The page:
* U.N. forest plan "obvious" step towards new climate pact
* Forest credit market needed, could cut emissions by 18 pct
By Nina Chestney and Michael Szabo
LONDON, July 14 (Reuters) - Finalising the United Nations’ forest conservation scheme is an obvious and critical step to agreeing a new global climate change pact, an economist at the United Nations Environment Programme (UNEP) said on Tuesday.
The G8 and other major economies last week agreed to restrict global warming to 2 degrees Celsius (3.6 Fahrenheit).
But they failed to persuade top emitter China and India to join a push to halve greenhouse gas emissions by 2050 — a blow to efforts to secure a successor climate treaty to the Kyoto Protocol after its 2012 expiry. [ID:nL8517833]
"There should be a complete reversal of priorities and countries should get on with what they can agree on, which is curbing deforestation," Pavan Sukhdev, a senior banker at Deutsche Bank currently on secondment with UNEP, told Reuters.
"We should be rewarding countries that are reducing deforestation and improving their conservation practices; nobody disagrees with this."
Reduced emissions from deforestation and degradation (REDD), the UN’s market-based forestry scheme, issues carbon credits as financial incentive to dissuade forest owners from logging.
Delegates from nearly 200 countries will meet for U.N. climate talks in Copenhagen in December to work towards a new agreement.
"I don’t see the mainstream climate negotiation carrying big stories other than frustration and more frustration," Sukhdev said, adding that 24 percent of global carbon dioxide emissions and 18 percent of all greenhouse gas emissions come from deforestation.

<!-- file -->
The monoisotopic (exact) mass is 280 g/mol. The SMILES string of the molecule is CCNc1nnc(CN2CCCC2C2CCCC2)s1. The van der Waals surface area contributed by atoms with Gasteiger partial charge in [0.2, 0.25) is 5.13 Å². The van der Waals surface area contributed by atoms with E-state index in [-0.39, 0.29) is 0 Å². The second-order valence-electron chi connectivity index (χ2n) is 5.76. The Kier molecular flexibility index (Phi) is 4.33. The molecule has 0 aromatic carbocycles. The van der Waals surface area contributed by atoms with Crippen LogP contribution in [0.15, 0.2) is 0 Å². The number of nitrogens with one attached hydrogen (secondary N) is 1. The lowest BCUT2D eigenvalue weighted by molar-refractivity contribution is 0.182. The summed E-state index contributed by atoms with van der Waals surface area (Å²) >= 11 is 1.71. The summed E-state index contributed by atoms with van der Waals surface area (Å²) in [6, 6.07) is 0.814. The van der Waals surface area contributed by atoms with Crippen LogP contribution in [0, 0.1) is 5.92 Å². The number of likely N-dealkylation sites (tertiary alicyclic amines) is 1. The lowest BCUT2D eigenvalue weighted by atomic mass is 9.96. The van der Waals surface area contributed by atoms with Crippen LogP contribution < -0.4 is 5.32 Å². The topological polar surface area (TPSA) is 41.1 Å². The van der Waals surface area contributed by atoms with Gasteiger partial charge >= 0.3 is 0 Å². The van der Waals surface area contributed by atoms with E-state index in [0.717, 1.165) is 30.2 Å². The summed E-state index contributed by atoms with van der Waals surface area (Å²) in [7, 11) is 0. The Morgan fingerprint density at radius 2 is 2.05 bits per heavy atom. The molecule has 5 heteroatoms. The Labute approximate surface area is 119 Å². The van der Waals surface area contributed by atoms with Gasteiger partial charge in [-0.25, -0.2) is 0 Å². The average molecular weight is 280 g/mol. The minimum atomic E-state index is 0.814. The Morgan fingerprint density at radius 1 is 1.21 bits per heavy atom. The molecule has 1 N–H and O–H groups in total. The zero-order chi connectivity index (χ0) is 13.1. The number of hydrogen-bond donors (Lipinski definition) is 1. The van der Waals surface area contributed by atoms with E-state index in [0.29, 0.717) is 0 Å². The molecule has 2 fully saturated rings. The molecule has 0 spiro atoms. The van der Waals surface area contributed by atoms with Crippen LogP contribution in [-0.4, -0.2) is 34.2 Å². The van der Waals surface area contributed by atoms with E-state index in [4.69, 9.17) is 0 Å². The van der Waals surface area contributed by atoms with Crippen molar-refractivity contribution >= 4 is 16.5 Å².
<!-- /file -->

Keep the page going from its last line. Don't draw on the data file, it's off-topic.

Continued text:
"With REDD, it’s sitting there staring at you, waiting for you to do the obvious," he said.
REDD trial schemes are now being run in developing countries like Cambodia, Indonesia and Brazil.
For a related factbox on REDD, click on [ID:nSP409319].
Distribution of REDD credit revenues still needs to be worked out, with the question addressed of how much cash will be invested in replanting in damaged or degraded areas.
Forest-rich governments should encourage developed nations to pledge some $20-30 billion per year to their REDD strategies, then create a fund to allocate the money to the best projects, Sukhdev said. "More money then will come from the private sector, but getting started is the problem," he added.
Some countries are already making progress in saving their forests through REDD, even if the plan’s details remain unclear.
Norway last year pledged $1 billion through 2015 to Brazil’s Amazon rainforest protection fund while Indonesia last Friday released revenue sharing rules governing credits, with 10-50 percent going to the Indonesian government and 20-70 percent going to local communities, depending on the type of forest.
Once money has been pledged, a forest fund is established and profit-sharing rules are in place, the creation of a marketplace buoyed by tight national emissions caps is key to driving REDD credit demand, Sukhdev said.
"The market will work with good, strong caps in a post-2012 agreement," he added.
"The welfare benefits from protected forests are already upwards of $4-5 trillion, twice the size of the global car industry and yet its employment is a tiny fraction of the car industry." (Editing by Anthony Barker)